There’s going to be one more Cates book for sure, The Final Evolution, due out next summer (2011), which will close out the major arc for the character. After that, who knows? I am prevented by threat of Ninja attack from revealing any details.
Orbit books, they seem to be making it their business to put out fantastic genre fiction, like your novels, Feed by Mira Grant and more-was it an active choice for you to go with Orbit, or simply the best deal?
Orbit wooed me. They showered me with champagne, expensive gifts, and compliments. They assigned a live-in Fun Coordinator to me who followed me around planning fun things for me to do. They sent me a new bottle of whiskey every evening. They hired singing telegrams to sing praises to me, literally. I was so drunk, overfed, and exhausted I signed the contracts practically in my sleep. The next day, my house had been robbed clean and burned to the ground, and I now receive my editorial instructions via court-order.
No, no, really: Orbit was first on the scene, but their response was so enthusiastic and smart I had little trouble deciding to sign with them. And it was a great decision: I love my editor, and I’ve enjoyed the whole experience.
(Lightening round, ready …GO!)
Four cats: Pierre (fat, the Alpha Eunuch), Oliver & Guenther (brothers, timid, sweet), and Spartacus (tiny, aggressive, aggressively cute—we flew him from Texas when he walked into our hotel room one night, demanding pastries).
Favorite Drink, alcoholic or otherwise?
Whiskey in many forms: Bourbon, Rye, Scotch. My goodness, I’m drunk right now.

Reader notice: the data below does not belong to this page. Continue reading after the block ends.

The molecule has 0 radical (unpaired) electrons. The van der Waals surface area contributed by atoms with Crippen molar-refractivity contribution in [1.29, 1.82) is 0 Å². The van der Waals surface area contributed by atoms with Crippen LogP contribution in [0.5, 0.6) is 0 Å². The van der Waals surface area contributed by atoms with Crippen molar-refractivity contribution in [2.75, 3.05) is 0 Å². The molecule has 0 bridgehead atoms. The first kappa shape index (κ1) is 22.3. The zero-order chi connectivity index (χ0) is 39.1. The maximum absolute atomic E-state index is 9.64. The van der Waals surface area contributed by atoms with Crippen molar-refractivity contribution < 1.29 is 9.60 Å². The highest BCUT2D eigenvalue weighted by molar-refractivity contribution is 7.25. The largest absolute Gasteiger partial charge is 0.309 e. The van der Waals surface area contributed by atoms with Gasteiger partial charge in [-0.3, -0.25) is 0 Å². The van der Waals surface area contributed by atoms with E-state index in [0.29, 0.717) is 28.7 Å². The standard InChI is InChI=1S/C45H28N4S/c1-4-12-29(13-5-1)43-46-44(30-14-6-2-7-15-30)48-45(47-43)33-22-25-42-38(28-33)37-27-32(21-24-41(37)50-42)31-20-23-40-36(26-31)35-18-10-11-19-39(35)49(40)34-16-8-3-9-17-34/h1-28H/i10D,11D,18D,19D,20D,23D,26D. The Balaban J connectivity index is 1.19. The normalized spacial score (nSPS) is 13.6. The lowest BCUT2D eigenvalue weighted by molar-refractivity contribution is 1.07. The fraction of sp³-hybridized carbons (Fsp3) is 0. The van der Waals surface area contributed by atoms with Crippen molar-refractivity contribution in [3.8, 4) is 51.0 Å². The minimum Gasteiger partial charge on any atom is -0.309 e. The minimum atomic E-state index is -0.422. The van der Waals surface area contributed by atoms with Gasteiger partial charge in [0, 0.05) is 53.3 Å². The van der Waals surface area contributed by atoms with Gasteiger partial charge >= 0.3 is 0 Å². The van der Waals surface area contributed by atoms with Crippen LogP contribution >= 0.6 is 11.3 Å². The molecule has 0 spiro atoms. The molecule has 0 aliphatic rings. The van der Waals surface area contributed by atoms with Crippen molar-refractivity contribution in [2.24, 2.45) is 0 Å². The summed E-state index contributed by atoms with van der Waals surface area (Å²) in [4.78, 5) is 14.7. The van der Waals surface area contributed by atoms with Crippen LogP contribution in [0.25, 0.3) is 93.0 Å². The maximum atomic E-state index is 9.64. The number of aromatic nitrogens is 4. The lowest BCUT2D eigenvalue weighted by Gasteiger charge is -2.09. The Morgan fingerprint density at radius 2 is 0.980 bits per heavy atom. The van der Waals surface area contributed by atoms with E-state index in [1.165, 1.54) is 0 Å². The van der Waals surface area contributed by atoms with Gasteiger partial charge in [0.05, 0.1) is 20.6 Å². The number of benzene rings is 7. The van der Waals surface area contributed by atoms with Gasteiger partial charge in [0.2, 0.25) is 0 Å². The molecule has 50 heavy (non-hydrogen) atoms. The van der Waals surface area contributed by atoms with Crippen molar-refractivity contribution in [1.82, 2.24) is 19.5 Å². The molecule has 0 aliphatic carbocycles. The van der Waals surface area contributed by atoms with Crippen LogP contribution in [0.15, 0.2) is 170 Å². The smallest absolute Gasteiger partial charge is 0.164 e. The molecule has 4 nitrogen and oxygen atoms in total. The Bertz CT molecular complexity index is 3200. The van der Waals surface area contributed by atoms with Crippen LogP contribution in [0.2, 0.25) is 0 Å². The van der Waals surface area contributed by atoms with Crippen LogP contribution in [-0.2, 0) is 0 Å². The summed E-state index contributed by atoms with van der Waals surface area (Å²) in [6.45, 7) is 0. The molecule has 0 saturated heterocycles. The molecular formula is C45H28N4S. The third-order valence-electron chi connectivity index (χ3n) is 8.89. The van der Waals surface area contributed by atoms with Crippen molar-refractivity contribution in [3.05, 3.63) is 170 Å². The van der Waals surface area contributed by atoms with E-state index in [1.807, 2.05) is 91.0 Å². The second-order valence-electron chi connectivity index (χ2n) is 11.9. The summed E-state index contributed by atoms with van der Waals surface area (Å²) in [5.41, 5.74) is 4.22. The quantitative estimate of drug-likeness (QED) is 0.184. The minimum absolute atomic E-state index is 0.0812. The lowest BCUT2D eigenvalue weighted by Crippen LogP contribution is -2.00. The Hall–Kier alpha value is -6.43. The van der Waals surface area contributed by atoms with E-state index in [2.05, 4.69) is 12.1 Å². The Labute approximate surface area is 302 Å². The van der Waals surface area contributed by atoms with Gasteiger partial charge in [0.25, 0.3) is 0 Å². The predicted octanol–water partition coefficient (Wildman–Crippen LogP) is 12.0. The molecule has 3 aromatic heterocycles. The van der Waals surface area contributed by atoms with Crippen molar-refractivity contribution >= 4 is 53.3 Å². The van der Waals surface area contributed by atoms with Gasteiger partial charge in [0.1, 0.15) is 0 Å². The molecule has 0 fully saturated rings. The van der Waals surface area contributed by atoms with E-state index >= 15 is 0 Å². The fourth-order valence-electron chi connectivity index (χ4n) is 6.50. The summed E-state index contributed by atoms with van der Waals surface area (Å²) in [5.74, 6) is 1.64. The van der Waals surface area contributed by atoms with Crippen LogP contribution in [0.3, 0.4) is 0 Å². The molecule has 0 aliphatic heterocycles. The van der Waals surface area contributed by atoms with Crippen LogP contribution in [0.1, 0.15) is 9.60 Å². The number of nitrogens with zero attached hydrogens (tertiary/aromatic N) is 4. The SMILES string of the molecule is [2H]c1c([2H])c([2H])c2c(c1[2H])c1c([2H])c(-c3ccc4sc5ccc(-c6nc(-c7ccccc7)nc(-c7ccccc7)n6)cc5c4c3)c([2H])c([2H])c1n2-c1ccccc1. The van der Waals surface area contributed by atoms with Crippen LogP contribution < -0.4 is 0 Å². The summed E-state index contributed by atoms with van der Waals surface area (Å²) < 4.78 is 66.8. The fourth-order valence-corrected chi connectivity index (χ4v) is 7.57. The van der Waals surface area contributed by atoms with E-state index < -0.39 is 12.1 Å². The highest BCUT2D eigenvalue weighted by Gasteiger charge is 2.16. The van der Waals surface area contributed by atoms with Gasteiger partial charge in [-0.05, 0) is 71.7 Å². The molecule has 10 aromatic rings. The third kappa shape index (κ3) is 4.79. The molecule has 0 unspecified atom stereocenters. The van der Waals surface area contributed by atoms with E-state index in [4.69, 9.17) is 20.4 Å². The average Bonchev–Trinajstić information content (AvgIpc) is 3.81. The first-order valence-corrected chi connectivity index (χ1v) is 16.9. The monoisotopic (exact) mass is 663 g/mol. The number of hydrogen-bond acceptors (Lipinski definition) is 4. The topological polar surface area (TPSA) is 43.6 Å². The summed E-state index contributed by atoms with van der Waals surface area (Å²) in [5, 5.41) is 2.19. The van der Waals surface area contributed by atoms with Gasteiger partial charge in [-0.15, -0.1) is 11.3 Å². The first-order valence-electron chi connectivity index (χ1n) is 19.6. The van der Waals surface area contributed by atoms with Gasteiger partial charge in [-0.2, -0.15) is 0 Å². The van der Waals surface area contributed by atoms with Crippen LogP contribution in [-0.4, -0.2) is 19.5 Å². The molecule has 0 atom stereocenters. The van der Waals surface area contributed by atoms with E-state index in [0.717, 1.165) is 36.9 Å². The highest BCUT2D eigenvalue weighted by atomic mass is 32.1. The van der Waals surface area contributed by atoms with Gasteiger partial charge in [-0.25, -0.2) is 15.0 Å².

Wait a second: They make nonalcoholic drinks? This changes everything. I had no idea.
Would you ever wear flip flops?
Never in life. I don’t even want to look at my hideous, whiskey-pickled toes.
(Lightening Round is over)
That was exhausting.
How do you work, quiet time, out and about, sitting at Starbucks lording success over struggling authors, maybe something more sinister?
My Future Self arrives via explosion and arc lightning and hands me a completed manuscript. He’s often extremely drunk, belittling, and sarcastic, calling me Little Man. Sometimes the manuscripts have bloodstains on them, but I am afraid to ask about that. I’m given very specific instructions on when and how to submit them. To be frank, it’s all very mysterious.
I write pretty constantly, actually, though in short, ADD bursts. I can work anywhere but I tend to sit in my office in the house, at my desk. I work on laptops when I travel, and also write short pieces in longhand in a notebook, so I can work wherever I happen to be, even in places without electricity. I actually used to work on an ancient manual typewriter up until a few years ago. Sometimes I write a lot, sometimes I struggle to pop out three words all day. I don’t worry about it, or keep a schedule, and I don’t need any sort of ideal environment to work in.
I ask this of every author I interview, is there any advice you would like to give or can give to writers out there that are still struggling out there?
Perfectly seriously: Learn to divide your business from your art. Write what you want to write, write what you would want to read. Worry about selling it after you’ve written it. I know some writers can think about the market and tailor their output for what’s selling, but I think that’s a loser’s bet.
Last let me say thanks so much for the interview, and the novels, I hope to keep reading Cates novels for many more years to come!
Thanks! Any time.
So go get your copies of the Avery Cates novels and join in on one of the best science fiction series of the last decade!